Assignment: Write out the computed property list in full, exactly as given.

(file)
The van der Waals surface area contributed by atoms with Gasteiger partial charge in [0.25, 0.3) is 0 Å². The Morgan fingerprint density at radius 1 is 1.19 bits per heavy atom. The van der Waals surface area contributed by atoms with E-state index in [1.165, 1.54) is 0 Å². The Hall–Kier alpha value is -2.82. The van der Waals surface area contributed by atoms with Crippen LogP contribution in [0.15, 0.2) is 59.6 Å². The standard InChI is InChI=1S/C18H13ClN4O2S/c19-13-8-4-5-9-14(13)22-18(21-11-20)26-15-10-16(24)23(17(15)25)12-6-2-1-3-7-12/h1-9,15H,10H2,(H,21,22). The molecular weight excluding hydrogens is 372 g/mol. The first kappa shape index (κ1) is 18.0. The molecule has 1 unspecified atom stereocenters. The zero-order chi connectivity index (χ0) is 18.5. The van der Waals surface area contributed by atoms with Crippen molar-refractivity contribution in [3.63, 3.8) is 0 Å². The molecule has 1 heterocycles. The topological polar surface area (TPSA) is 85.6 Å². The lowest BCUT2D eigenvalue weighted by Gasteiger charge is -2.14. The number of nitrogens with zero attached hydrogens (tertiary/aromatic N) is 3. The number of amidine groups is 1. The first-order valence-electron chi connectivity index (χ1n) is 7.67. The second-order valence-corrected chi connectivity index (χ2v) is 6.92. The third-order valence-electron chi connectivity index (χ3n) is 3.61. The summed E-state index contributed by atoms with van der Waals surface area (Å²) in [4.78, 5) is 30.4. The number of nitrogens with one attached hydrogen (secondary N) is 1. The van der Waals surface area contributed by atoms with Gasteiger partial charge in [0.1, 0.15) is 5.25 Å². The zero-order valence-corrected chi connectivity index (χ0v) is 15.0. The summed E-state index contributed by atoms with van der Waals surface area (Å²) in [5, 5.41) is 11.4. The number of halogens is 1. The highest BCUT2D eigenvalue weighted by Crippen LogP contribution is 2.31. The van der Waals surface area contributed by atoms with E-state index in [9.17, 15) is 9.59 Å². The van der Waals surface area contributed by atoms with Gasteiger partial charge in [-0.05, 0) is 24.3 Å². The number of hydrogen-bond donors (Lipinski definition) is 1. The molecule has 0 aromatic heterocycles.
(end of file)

The van der Waals surface area contributed by atoms with Gasteiger partial charge in [0.25, 0.3) is 0 Å². The Morgan fingerprint density at radius 1 is 1.19 bits per heavy atom. The van der Waals surface area contributed by atoms with E-state index in [1.165, 1.54) is 0 Å². The Hall–Kier alpha value is -2.82. The van der Waals surface area contributed by atoms with Crippen LogP contribution in [0.15, 0.2) is 59.6 Å². The standard InChI is InChI=1S/C18H13ClN4O2S/c19-13-8-4-5-9-14(13)22-18(21-11-20)26-15-10-16(24)23(17(15)25)12-6-2-1-3-7-12/h1-9,15H,10H2,(H,21,22). The molecular weight excluding hydrogens is 372 g/mol. The first kappa shape index (κ1) is 18.0. The molecule has 1 unspecified atom stereocenters. The zero-order chi connectivity index (χ0) is 18.5. The van der Waals surface area contributed by atoms with Crippen molar-refractivity contribution in [3.63, 3.8) is 0 Å². The molecule has 1 heterocycles. The topological polar surface area (TPSA) is 85.6 Å². The lowest BCUT2D eigenvalue weighted by Gasteiger charge is -2.14. The number of nitrogens with zero attached hydrogens (tertiary/aromatic N) is 3. The number of amidine groups is 1. The first-order valence-electron chi connectivity index (χ1n) is 7.67. The second-order valence-corrected chi connectivity index (χ2v) is 6.92. The third-order valence-electron chi connectivity index (χ3n) is 3.61. The summed E-state index contributed by atoms with van der Waals surface area (Å²) in [4.78, 5) is 30.4. The number of nitrogens with one attached hydrogen (secondary N) is 1. The van der Waals surface area contributed by atoms with Gasteiger partial charge in [0.1, 0.15) is 5.25 Å². The zero-order valence-corrected chi connectivity index (χ0v) is 15.0. The summed E-state index contributed by atoms with van der Waals surface area (Å²) in [5, 5.41) is 11.4. The number of halogens is 1. The highest BCUT2D eigenvalue weighted by Crippen LogP contribution is 2.31. The van der Waals surface area contributed by atoms with E-state index in [9.17, 15) is 9.59 Å². The van der Waals surface area contributed by atoms with Gasteiger partial charge in [-0.05, 0) is 24.3 Å². The number of hydrogen-bond donors (Lipinski definition) is 1. The molecule has 0 aromatic heterocycles.